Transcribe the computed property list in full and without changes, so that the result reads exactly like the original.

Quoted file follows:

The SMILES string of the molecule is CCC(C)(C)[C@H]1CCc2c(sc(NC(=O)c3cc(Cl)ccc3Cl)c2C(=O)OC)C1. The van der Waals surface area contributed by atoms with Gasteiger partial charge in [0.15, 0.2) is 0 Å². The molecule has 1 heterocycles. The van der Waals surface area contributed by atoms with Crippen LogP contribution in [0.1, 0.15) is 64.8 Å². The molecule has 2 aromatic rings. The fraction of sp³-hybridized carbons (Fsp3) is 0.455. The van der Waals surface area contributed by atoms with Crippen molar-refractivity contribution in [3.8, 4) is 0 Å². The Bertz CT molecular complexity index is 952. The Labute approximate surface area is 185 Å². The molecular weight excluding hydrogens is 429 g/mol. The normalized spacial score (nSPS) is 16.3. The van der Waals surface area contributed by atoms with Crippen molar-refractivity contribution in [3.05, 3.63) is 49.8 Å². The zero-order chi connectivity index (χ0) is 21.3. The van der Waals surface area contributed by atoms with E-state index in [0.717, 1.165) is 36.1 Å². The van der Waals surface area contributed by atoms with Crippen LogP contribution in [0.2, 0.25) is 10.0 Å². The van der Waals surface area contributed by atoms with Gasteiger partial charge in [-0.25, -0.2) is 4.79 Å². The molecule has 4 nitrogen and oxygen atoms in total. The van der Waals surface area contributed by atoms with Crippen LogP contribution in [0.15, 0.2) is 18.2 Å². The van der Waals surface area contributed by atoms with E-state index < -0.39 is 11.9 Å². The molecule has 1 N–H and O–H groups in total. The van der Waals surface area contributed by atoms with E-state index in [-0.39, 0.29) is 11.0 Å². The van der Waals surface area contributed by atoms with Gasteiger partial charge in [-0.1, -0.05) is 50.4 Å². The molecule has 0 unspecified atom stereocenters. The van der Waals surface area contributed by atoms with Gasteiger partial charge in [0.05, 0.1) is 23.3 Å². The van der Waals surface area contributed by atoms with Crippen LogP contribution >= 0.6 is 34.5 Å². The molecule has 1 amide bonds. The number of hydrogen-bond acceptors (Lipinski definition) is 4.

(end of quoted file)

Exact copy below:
The SMILES string of the molecule is CCC(C)(C)[C@H]1CCc2c(sc(NC(=O)c3cc(Cl)ccc3Cl)c2C(=O)OC)C1. The van der Waals surface area contributed by atoms with Gasteiger partial charge in [0.15, 0.2) is 0 Å². The molecule has 1 heterocycles. The van der Waals surface area contributed by atoms with Crippen LogP contribution in [0.1, 0.15) is 64.8 Å². The molecule has 2 aromatic rings. The fraction of sp³-hybridized carbons (Fsp3) is 0.455. The van der Waals surface area contributed by atoms with Crippen molar-refractivity contribution in [3.8, 4) is 0 Å². The Bertz CT molecular complexity index is 952. The Labute approximate surface area is 185 Å². The molecular weight excluding hydrogens is 429 g/mol. The normalized spacial score (nSPS) is 16.3. The van der Waals surface area contributed by atoms with Crippen molar-refractivity contribution in [3.05, 3.63) is 49.8 Å². The zero-order chi connectivity index (χ0) is 21.3. The van der Waals surface area contributed by atoms with E-state index in [0.717, 1.165) is 36.1 Å². The van der Waals surface area contributed by atoms with Crippen LogP contribution in [0.2, 0.25) is 10.0 Å². The van der Waals surface area contributed by atoms with Gasteiger partial charge in [-0.25, -0.2) is 4.79 Å². The molecule has 4 nitrogen and oxygen atoms in total. The van der Waals surface area contributed by atoms with Crippen LogP contribution in [0.15, 0.2) is 18.2 Å². The van der Waals surface area contributed by atoms with E-state index < -0.39 is 11.9 Å². The molecule has 1 N–H and O–H groups in total. The van der Waals surface area contributed by atoms with E-state index in [-0.39, 0.29) is 11.0 Å². The van der Waals surface area contributed by atoms with Gasteiger partial charge in [-0.1, -0.05) is 50.4 Å². The molecule has 0 unspecified atom stereocenters. The van der Waals surface area contributed by atoms with Gasteiger partial charge in [0.05, 0.1) is 23.3 Å². The van der Waals surface area contributed by atoms with Crippen LogP contribution >= 0.6 is 34.5 Å². The molecule has 1 amide bonds. The number of hydrogen-bond acceptors (Lipinski definition) is 4.